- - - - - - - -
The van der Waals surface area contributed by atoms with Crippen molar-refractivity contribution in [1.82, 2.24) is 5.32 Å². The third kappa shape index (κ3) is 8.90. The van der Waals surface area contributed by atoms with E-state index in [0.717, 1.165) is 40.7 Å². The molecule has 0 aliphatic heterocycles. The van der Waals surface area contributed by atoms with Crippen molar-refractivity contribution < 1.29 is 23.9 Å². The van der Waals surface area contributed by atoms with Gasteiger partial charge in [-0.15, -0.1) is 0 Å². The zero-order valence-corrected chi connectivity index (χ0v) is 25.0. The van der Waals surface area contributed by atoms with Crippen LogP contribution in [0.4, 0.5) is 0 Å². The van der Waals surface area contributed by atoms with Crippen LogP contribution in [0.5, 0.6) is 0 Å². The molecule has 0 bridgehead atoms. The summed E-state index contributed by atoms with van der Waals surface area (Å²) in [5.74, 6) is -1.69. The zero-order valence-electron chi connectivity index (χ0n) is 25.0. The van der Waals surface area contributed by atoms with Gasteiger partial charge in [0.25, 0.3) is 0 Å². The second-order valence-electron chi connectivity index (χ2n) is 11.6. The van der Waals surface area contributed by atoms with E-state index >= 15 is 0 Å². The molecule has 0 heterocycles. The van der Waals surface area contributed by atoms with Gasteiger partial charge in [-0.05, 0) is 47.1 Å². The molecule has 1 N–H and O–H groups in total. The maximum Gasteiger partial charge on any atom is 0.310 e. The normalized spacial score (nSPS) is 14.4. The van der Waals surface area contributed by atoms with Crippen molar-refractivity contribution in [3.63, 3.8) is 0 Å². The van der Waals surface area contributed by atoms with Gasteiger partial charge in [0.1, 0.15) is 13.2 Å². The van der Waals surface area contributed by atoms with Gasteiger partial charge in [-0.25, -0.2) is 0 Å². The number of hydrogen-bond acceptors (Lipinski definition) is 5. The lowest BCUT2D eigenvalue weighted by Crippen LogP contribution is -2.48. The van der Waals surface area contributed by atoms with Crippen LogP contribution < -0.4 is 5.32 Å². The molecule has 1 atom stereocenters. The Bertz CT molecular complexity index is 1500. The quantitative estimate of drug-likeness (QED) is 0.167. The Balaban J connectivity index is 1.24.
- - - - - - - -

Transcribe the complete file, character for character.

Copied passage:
The van der Waals surface area contributed by atoms with Crippen molar-refractivity contribution in [1.82, 2.24) is 5.32 Å². The third kappa shape index (κ3) is 8.90. The van der Waals surface area contributed by atoms with E-state index in [0.717, 1.165) is 40.7 Å². The molecule has 0 aliphatic heterocycles. The van der Waals surface area contributed by atoms with Crippen molar-refractivity contribution < 1.29 is 23.9 Å². The van der Waals surface area contributed by atoms with Gasteiger partial charge in [-0.15, -0.1) is 0 Å². The zero-order valence-corrected chi connectivity index (χ0v) is 25.0. The van der Waals surface area contributed by atoms with Crippen LogP contribution in [0.4, 0.5) is 0 Å². The van der Waals surface area contributed by atoms with Crippen LogP contribution in [0.5, 0.6) is 0 Å². The molecule has 0 bridgehead atoms. The summed E-state index contributed by atoms with van der Waals surface area (Å²) in [5.74, 6) is -1.69. The zero-order valence-electron chi connectivity index (χ0n) is 25.0. The van der Waals surface area contributed by atoms with Gasteiger partial charge in [0.25, 0.3) is 0 Å². The second-order valence-electron chi connectivity index (χ2n) is 11.6. The van der Waals surface area contributed by atoms with E-state index >= 15 is 0 Å². The molecule has 0 heterocycles. The van der Waals surface area contributed by atoms with Gasteiger partial charge in [-0.05, 0) is 47.1 Å². The molecule has 1 N–H and O–H groups in total. The maximum Gasteiger partial charge on any atom is 0.310 e. The normalized spacial score (nSPS) is 14.4. The van der Waals surface area contributed by atoms with Crippen molar-refractivity contribution in [3.63, 3.8) is 0 Å². The van der Waals surface area contributed by atoms with Gasteiger partial charge in [0.1, 0.15) is 13.2 Å². The van der Waals surface area contributed by atoms with Gasteiger partial charge in [-0.25, -0.2) is 0 Å². The number of hydrogen-bond acceptors (Lipinski definition) is 5. The lowest BCUT2D eigenvalue weighted by Crippen LogP contribution is -2.48. The van der Waals surface area contributed by atoms with Crippen LogP contribution < -0.4 is 5.32 Å². The molecule has 1 atom stereocenters. The Bertz CT molecular complexity index is 1500. The quantitative estimate of drug-likeness (QED) is 0.167. The Balaban J connectivity index is 1.24.